With the first rays of sun rising over the horizon in what turned out to be a relatively sunny day, we anchored the vessel around the island of Warakaraket, where we dove in one of Raja Ampat s most celebrated dive site: Magic Mountain, also known as Shadow Reef. With a mild current and visibility of around 20-25 meters/66-82 feet, it was nothing short of a fantastic dive! The quantity and diversity of marine life seen around this gorgeous seamount left our divers impressed and mesmerized, capitalized by a moment where three schools of fusiliers retreated into the shallow part of the reef forming a curtain of fish with our three groups among it. Fabulous experience!
Slightly north from Magic Mountain stands the island of Boo, where we dove Boo Windows, which receives this name due to the two holes on the main islet that form windows and are a great wide-angle photography opportunity. As our groups jumped in the water, a stop for our photographers to take their time capturing the landscape before drifing along the current (in visibility of about 15 meters/50 feet). Some of the sights seen after that included schooling Blue-lined Snappers, Napoleon Wrasse and Grey Reef Shark. On top of that stood out the colorful soft coral where a few critters were pointed out by the divemasters, including Denise Pygmy Seahorse and nudibranchs, including the genus Nembrotha, and a few different dragonets, as well as juvenile Spiny Painted Lobster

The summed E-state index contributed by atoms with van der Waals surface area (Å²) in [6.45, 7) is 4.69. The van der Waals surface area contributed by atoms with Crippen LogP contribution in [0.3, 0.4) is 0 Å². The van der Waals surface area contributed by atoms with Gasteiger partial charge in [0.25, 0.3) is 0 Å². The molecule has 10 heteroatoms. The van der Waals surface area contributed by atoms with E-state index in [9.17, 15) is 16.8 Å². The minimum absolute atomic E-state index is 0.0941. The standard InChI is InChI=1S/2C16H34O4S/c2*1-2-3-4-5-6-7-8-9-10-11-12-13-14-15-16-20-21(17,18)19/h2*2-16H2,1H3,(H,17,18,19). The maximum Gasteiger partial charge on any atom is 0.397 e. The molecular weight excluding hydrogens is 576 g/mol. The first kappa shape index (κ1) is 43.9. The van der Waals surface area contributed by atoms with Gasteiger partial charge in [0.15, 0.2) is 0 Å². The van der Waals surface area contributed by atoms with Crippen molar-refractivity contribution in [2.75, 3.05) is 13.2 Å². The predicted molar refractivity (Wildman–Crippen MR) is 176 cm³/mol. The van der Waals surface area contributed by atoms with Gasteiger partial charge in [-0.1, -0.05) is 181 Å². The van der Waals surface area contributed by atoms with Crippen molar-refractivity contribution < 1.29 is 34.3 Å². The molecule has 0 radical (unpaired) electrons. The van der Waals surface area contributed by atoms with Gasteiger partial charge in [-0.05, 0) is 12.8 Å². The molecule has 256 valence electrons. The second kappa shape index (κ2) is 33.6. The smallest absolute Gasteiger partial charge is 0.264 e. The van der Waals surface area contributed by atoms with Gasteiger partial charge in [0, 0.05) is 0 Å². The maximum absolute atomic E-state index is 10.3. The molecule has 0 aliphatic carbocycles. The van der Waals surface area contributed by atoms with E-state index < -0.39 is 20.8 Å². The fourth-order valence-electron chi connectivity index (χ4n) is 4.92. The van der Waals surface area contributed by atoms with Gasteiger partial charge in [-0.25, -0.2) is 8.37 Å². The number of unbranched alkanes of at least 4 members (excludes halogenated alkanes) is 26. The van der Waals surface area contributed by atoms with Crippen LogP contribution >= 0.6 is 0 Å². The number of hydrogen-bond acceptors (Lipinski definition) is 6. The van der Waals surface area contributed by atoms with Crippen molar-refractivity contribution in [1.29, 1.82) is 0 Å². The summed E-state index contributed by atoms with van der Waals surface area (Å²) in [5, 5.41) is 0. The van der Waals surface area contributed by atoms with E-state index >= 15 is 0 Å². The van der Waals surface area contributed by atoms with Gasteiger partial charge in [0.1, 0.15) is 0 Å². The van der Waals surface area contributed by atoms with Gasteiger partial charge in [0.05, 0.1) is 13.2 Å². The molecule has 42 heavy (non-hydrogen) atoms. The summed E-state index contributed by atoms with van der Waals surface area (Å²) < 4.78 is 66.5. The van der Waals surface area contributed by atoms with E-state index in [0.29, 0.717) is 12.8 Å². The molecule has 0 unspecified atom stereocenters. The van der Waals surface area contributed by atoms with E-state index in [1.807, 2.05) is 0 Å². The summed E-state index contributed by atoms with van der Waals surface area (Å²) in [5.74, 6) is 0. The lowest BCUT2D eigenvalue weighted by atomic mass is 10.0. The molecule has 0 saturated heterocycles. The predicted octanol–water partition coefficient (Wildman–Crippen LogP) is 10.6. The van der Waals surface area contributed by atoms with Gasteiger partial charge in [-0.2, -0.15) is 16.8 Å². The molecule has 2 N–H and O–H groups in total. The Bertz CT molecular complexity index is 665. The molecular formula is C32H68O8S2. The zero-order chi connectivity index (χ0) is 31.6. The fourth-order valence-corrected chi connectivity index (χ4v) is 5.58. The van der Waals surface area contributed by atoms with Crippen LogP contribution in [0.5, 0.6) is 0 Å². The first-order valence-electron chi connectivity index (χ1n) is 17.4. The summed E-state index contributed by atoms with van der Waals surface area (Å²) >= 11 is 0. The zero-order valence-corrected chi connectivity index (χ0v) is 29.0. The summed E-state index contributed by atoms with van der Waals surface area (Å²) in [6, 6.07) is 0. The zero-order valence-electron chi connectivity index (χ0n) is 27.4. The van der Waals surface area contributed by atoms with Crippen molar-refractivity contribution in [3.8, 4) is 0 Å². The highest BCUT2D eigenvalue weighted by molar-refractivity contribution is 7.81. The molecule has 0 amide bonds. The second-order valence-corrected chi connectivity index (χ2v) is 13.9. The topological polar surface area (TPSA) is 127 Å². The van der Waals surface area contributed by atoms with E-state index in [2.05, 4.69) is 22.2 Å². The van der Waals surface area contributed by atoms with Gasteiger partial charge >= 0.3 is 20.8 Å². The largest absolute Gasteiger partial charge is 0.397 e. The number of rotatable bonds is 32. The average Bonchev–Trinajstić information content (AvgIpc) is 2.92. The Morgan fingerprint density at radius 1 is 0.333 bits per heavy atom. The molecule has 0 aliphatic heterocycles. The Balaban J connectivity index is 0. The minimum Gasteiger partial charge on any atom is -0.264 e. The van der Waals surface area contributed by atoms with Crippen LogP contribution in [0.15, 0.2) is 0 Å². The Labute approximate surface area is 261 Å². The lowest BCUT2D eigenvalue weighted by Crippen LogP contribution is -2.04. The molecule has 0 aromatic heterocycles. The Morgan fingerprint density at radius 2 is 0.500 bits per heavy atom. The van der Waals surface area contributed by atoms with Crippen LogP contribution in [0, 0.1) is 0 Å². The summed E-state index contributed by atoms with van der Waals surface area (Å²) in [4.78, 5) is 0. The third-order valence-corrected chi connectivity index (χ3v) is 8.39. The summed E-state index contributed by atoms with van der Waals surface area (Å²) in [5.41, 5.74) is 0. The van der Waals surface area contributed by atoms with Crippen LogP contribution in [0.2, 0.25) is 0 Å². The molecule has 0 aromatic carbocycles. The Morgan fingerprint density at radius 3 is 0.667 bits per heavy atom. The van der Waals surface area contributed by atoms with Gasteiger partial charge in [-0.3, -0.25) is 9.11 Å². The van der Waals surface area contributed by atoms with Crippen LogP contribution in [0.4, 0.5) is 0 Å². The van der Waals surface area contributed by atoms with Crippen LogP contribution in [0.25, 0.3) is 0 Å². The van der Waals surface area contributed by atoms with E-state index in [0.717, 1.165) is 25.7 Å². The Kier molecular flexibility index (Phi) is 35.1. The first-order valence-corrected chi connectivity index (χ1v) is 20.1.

The third dive of the day happened in Yillet Kecil, a small islet surrounded by an outstanding soft coral garden. The currents were relatively mild and the visibility was similar to the previous dive, which offered a good opportunity for macro photography and critter hunting. Some of the highlights seen included Bargibanti and the red color variation of the Denise Pygmy Seahorse, nudibranchs, Crinoid Squat Lobster and also a yellow and brown Leaf Scorpionfish.
The sunset happened and with it started the preparations for the night dive, done in Romeo. Some of the highlights seen during this dive included: Hermit and Sponge Crab, Peacock-tail Anemone Shrimp, flatworms and also a few scorpionfish.
With all our divers back on board and having had shower, we rang the bell for dinner. After dinner a presentation about Pygmy Seahorses was given by the divemasters Hery, who mentioned the species found in the world and detailed the ones seen in Indonesian waters, especially Raja Ampat. Once it was over, as usual, most guests stayed around chatting. The boat sleeps in Yillet tonight.
Saturday February 24th